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La Casa de Moneda de Mexico is the National Mint of Mexico and was
founded in 1535, when Viceroy Antonio de Mendoza arrived in New Spain.
New Spain was established following the Spanish conquest of the Aztec Empire in 1521.
New Spain's capital was Mexico City, it's territory covered much of the western hemisphere, including most of the United States west of the Mississippi, all of present-day Mexico and Central America (except Panama).
As seen in the map to the left, New Spain also included the Philippine
Islands, Cuba, Haiti, the Dominican Republic, Puerto Rico, Jamaica,
Cayman Islands, Trinidad, and the Bay Islands.
New Spain was ruled by a Viceroy in Mexico City who governed the various territories of New Spain on behalf of the King of Spain.
When Viceroy Antonio de Mendoza arrived in New Spain he brought with him a Royal Charter from the Spanish Crown authorizing the establishment of the first mint in America.
Established in 1535, Casa de Moneda de Mexico is the First and Oldest Mint, built in the Americas.
The Mexican Mint spent the next three hundred fifty years minting the silver and gold coins that would be used as currency in Mexico and the coins were used around the world.
1983, Mexican circulated, commemorative and Mexican bullion coins have
been produced in Mexico City, where Banco de Mexico is
The headquarters of the Mexican Mint is located at San Luis Potosí.
Banco de Mexico is the central bank of Mexico and was created on September 1, 1925, its creation ended a long period of monetary instability and anarchy.
The central bank was given exclusive power over currency production.
Banco de Mexico (pictured right) controls the minting of coins and the printing of banknotes.
The bank is responsible for monetary regulation, interest rates and the exchange rate.
Banco de Mexico's fundamental task is to safeguard the stability of Mexico's national currency.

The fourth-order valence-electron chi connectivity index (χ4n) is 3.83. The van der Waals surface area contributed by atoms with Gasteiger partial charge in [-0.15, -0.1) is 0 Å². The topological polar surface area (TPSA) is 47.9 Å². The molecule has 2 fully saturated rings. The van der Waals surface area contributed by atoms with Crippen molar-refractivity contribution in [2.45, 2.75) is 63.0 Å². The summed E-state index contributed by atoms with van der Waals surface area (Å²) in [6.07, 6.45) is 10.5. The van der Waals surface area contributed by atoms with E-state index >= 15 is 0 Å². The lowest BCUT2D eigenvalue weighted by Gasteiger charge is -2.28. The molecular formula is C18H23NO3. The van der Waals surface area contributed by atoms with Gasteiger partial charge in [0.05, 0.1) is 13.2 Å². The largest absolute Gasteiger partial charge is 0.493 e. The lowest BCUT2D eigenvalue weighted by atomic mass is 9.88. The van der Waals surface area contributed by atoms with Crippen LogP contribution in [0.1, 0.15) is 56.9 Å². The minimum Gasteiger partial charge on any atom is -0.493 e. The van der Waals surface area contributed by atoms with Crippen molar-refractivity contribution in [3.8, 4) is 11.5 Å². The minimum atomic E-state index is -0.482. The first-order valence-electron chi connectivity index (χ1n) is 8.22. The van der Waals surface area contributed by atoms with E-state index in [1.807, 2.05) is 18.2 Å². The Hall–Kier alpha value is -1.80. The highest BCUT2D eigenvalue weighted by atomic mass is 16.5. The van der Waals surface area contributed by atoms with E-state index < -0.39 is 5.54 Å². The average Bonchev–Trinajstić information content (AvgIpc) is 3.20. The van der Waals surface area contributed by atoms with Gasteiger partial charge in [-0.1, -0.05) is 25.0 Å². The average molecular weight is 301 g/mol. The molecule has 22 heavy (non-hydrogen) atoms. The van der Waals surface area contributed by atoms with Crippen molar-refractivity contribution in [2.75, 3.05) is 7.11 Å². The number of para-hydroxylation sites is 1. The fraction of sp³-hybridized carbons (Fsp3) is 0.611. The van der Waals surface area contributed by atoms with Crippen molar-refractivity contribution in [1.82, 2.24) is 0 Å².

In the early twentieth century, the mint expanded its production by introducing Commemorative and Bullion Coins.
In addition to creating fine coins at the request of Banco de Mexico, the mint also offers competitive pricing for other government customers.
The Mexican Mint's customers include Germany, Argentina, Austria, Bahamas, Brazil, Canada, Cuba, Dominican Republic, Ecuador, Egypt, Spain, United States of America, Guatemala, Honduras, India, Indonesia, England, Malaysia, Morocco, Nicaragua, Norway, Peru, Portugal, Puerto Rico, Sweden, Switzerland, Thailand, and Uruguay.
The Mexican Mint takes great pride in its history and five centuries of experience in producing coins.
To improve its products, the Mint currently combines the experience of its workers with the benefits of modern technology.
La Casa de Moneda de Mexico's current mission is to produce and sell the highest quality coins and medals for the Mexican Government, as well as offer quality coins for institutional and private clients around the world.
Sources: The Mexican Mint
Mexican Bullion Coins are bought and sold based on the current market spot price of gold or silver, plus a small premium to cover minting, handling, distribution, and marketing costs.
Mexican Gold and Silver Bullion Coins often carry a higher premium than other bullion coins due to their low mintage and design.
One of the best ways to find Mexican Bullion Coins closest to their Precious Metals Spot Price, is to buy Gold or Silver Libertads, in their current year.
Gold and Silver Spot Price Charts are located on every one of the bullion coin pages below.
Includes: 1/2oz.,1/4oz.,1/10oz., and 1/20oz. Gold Libertad Bullion Coins
The Mexican Mint & Mexican Bullion Coins
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